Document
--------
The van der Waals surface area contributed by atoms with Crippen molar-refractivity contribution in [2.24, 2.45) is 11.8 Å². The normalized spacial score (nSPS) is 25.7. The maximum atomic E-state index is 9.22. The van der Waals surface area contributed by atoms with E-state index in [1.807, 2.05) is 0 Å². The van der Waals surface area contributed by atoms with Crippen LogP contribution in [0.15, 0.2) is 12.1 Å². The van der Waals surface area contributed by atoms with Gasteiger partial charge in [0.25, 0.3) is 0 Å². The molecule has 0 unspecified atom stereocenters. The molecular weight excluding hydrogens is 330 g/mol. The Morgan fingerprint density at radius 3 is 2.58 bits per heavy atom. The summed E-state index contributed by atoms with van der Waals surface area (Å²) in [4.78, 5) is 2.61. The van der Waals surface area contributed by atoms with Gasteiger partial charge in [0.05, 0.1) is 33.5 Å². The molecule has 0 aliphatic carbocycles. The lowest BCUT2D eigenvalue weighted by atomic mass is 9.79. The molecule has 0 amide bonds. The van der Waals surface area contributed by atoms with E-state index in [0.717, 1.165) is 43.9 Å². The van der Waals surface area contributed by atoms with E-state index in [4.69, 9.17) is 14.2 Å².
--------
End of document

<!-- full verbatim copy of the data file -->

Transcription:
The van der Waals surface area contributed by atoms with Crippen molar-refractivity contribution in [2.24, 2.45) is 11.8 Å². The normalized spacial score (nSPS) is 25.7. The maximum atomic E-state index is 9.22. The van der Waals surface area contributed by atoms with E-state index in [1.807, 2.05) is 0 Å². The van der Waals surface area contributed by atoms with Crippen LogP contribution in [0.15, 0.2) is 12.1 Å². The van der Waals surface area contributed by atoms with Gasteiger partial charge in [0.25, 0.3) is 0 Å². The molecule has 0 unspecified atom stereocenters. The molecular weight excluding hydrogens is 330 g/mol. The Morgan fingerprint density at radius 3 is 2.58 bits per heavy atom. The summed E-state index contributed by atoms with van der Waals surface area (Å²) in [4.78, 5) is 2.61. The van der Waals surface area contributed by atoms with Gasteiger partial charge in [0.05, 0.1) is 33.5 Å². The molecule has 0 aliphatic carbocycles. The lowest BCUT2D eigenvalue weighted by atomic mass is 9.79. The molecule has 0 amide bonds. The van der Waals surface area contributed by atoms with E-state index in [0.717, 1.165) is 43.9 Å². The van der Waals surface area contributed by atoms with E-state index in [4.69, 9.17) is 14.2 Å².